3. A book you found overhyped, and why

This is a tough one, too. I don't normally think of things as “overhyped” because when I like something, I enjoy the hype (my people! Dance with me in this parade of love!), and when I don't, I don't want to second-guess the people who liked it, because who am I to judge?

The one thing I can think of is Go Set a Watchman, but that also feels like cheating because hype was the only reason it was published in the first place as far as I can tell, so can it really be said to be "overhyped"? I did get sick of seeing it everywhere here in Harper Lee Country. It was billed as a “sequel” to To Kill A Mockingbird, but was actually an earlier draft of the same book with a frame story that had been discarded in revision.

27. The book you’re embarrassed to admit you’ve read

A book I'm embarrassed to admit that I've read? To admit that I've liked, sure, despite my ongoing resolve to be less easily embarrassed – but to have read at all? I don't know, one of those Ayn Rand letter collections might be a good candidate? My local public library when I was in middle school had all of them for some reason, hundreds and hundreds of pages of ranty memos about capitalist values and femsub. Or – what? I was extremely embarrassed at the time to have read Belinda by Anne Rice, but I'm not embarrassed to admit it today. I'm embarrassed by how many italics I've used in this post, though!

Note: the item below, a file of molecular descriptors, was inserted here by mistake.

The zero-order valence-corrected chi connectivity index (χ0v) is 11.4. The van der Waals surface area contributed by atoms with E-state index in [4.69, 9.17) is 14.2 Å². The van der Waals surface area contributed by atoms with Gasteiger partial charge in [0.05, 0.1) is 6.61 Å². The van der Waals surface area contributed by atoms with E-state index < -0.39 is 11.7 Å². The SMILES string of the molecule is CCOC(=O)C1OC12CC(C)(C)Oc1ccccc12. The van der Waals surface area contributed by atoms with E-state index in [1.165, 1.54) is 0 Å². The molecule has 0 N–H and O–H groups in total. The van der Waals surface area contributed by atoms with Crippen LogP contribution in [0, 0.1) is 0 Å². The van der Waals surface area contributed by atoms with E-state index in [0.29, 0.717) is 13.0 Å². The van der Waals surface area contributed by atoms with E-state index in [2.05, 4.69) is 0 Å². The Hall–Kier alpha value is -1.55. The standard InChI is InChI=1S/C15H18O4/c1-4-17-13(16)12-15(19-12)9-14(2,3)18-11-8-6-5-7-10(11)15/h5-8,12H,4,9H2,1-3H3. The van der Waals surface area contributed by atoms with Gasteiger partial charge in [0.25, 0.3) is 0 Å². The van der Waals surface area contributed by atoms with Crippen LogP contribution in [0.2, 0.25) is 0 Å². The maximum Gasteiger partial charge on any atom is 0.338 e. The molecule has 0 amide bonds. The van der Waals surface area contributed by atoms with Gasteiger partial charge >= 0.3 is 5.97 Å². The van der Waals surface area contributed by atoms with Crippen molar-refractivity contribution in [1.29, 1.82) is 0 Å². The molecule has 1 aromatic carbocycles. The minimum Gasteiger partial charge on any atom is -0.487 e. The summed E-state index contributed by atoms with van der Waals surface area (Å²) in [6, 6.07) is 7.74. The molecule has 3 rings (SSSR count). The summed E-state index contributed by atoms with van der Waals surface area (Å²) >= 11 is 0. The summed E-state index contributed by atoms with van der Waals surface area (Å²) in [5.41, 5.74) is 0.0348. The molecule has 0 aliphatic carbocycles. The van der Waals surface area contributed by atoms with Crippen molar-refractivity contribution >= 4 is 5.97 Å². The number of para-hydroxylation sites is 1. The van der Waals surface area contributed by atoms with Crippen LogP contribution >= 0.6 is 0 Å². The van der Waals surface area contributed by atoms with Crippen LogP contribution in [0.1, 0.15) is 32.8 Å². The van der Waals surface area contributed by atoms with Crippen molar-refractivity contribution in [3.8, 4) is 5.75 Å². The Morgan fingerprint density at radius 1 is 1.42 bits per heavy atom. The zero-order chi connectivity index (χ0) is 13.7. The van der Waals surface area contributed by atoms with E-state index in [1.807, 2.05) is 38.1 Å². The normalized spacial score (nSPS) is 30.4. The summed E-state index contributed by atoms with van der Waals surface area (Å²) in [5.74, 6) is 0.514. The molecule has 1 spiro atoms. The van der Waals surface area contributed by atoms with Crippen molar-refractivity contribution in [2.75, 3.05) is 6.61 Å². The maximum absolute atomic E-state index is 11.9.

There must be something, but either I was SO EMBARRASSED that I buried it irrecoverably in the slag heap of my memory, or . . . there isn't one. I'll let you know if I think of anything – for all of these, bearshorty; I'm sorry all my answers today are "I don't know." You picked some hard questions!

Comments

( 9 comments — Leave a comment )
osprey_archer
Sep. 18th, 2016 09:38 pm (UTC)
Ahahaha I love the image of Herman Melville and Nathaniel Hawthorne sitting on the roof looking at the stars and talking about Important Things. It's the perfect intersection of "something that nineteenth century Romantic writers might actually do, because Romantics" but also something that would be perfect in a modern YA book.